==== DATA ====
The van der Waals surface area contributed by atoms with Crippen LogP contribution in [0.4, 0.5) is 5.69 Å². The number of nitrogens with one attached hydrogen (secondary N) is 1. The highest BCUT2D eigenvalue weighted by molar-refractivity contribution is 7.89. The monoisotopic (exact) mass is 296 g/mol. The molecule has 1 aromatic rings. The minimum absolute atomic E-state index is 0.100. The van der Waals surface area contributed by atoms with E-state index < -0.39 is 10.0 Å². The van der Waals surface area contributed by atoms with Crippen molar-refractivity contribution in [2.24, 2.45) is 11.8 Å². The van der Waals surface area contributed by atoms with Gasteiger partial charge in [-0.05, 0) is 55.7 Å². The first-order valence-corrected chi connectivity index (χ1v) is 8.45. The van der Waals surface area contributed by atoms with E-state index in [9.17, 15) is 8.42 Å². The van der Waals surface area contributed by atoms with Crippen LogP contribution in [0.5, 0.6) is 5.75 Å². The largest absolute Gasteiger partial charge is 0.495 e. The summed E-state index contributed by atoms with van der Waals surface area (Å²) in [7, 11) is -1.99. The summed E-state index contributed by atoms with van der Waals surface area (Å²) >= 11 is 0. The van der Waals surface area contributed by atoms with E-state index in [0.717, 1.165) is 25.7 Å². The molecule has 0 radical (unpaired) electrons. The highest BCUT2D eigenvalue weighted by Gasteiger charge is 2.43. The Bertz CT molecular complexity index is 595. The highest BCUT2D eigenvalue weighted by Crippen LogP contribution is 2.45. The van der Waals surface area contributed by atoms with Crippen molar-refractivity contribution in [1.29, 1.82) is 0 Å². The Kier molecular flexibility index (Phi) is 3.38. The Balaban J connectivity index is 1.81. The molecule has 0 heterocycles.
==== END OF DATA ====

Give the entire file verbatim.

The van der Waals surface area contributed by atoms with Crippen LogP contribution in [0.4, 0.5) is 5.69 Å². The number of nitrogens with one attached hydrogen (secondary N) is 1. The highest BCUT2D eigenvalue weighted by molar-refractivity contribution is 7.89. The monoisotopic (exact) mass is 296 g/mol. The molecule has 1 aromatic rings. The minimum absolute atomic E-state index is 0.100. The van der Waals surface area contributed by atoms with E-state index < -0.39 is 10.0 Å². The van der Waals surface area contributed by atoms with Crippen molar-refractivity contribution in [2.24, 2.45) is 11.8 Å². The van der Waals surface area contributed by atoms with Gasteiger partial charge in [-0.05, 0) is 55.7 Å². The first-order valence-corrected chi connectivity index (χ1v) is 8.45. The van der Waals surface area contributed by atoms with E-state index in [9.17, 15) is 8.42 Å². The van der Waals surface area contributed by atoms with Crippen LogP contribution in [0.5, 0.6) is 5.75 Å². The largest absolute Gasteiger partial charge is 0.495 e. The summed E-state index contributed by atoms with van der Waals surface area (Å²) in [7, 11) is -1.99. The summed E-state index contributed by atoms with van der Waals surface area (Å²) >= 11 is 0. The van der Waals surface area contributed by atoms with E-state index in [0.717, 1.165) is 25.7 Å². The molecule has 0 radical (unpaired) electrons. The highest BCUT2D eigenvalue weighted by Gasteiger charge is 2.43. The Bertz CT molecular complexity index is 595. The highest BCUT2D eigenvalue weighted by Crippen LogP contribution is 2.45. The van der Waals surface area contributed by atoms with Crippen molar-refractivity contribution in [1.29, 1.82) is 0 Å². The Kier molecular flexibility index (Phi) is 3.38. The Balaban J connectivity index is 1.81. The molecule has 0 heterocycles.